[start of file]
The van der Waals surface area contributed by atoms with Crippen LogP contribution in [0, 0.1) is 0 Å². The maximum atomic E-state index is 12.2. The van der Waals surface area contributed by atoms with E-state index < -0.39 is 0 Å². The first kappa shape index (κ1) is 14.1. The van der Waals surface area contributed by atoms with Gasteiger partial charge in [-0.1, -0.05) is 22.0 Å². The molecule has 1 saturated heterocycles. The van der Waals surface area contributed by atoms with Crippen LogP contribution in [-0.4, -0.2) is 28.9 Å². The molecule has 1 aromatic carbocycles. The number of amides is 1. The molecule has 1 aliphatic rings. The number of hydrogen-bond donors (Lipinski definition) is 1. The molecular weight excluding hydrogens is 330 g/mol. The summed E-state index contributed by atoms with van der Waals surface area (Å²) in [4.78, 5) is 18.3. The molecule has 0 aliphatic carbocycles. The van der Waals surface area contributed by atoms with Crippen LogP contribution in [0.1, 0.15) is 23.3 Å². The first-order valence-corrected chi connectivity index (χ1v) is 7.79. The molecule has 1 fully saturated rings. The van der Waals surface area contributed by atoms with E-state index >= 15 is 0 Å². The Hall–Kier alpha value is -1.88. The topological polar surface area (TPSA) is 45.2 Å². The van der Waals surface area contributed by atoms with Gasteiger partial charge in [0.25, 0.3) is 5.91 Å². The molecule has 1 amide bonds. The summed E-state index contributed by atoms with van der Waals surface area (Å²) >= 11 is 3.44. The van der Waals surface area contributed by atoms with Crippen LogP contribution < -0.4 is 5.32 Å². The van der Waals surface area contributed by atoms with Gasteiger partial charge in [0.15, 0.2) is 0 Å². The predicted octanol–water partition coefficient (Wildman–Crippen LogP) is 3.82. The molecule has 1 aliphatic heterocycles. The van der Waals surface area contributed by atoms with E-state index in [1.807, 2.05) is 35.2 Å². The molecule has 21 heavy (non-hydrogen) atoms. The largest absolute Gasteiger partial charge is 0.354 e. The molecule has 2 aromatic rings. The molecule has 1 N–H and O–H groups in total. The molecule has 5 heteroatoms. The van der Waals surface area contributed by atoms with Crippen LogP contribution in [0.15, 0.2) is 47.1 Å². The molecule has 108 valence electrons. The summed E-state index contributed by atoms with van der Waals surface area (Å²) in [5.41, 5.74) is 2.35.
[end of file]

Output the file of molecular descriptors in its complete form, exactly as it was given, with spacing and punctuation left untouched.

The van der Waals surface area contributed by atoms with Crippen LogP contribution in [0, 0.1) is 0 Å². The maximum atomic E-state index is 12.2. The van der Waals surface area contributed by atoms with E-state index < -0.39 is 0 Å². The first kappa shape index (κ1) is 14.1. The van der Waals surface area contributed by atoms with Gasteiger partial charge in [-0.1, -0.05) is 22.0 Å². The molecule has 1 saturated heterocycles. The van der Waals surface area contributed by atoms with Crippen LogP contribution in [-0.4, -0.2) is 28.9 Å². The molecule has 1 aromatic carbocycles. The number of amides is 1. The molecule has 1 aliphatic rings. The number of hydrogen-bond donors (Lipinski definition) is 1. The molecular weight excluding hydrogens is 330 g/mol. The summed E-state index contributed by atoms with van der Waals surface area (Å²) in [4.78, 5) is 18.3. The molecule has 0 aliphatic carbocycles. The van der Waals surface area contributed by atoms with Crippen LogP contribution in [0.1, 0.15) is 23.3 Å². The first-order valence-corrected chi connectivity index (χ1v) is 7.79. The molecule has 1 fully saturated rings. The van der Waals surface area contributed by atoms with E-state index >= 15 is 0 Å². The Hall–Kier alpha value is -1.88. The topological polar surface area (TPSA) is 45.2 Å². The van der Waals surface area contributed by atoms with Gasteiger partial charge in [0.25, 0.3) is 5.91 Å². The molecule has 1 amide bonds. The summed E-state index contributed by atoms with van der Waals surface area (Å²) >= 11 is 3.44. The van der Waals surface area contributed by atoms with Crippen LogP contribution < -0.4 is 5.32 Å². The van der Waals surface area contributed by atoms with Gasteiger partial charge in [0.15, 0.2) is 0 Å². The predicted octanol–water partition coefficient (Wildman–Crippen LogP) is 3.82. The molecule has 1 aliphatic heterocycles. The van der Waals surface area contributed by atoms with E-state index in [1.807, 2.05) is 35.2 Å². The molecule has 21 heavy (non-hydrogen) atoms. The largest absolute Gasteiger partial charge is 0.354 e. The molecule has 2 aromatic rings. The molecule has 1 N–H and O–H groups in total. The molecule has 5 heteroatoms. The van der Waals surface area contributed by atoms with Crippen LogP contribution in [0.15, 0.2) is 47.1 Å². The molecule has 108 valence electrons. The summed E-state index contributed by atoms with van der Waals surface area (Å²) in [5.41, 5.74) is 2.35.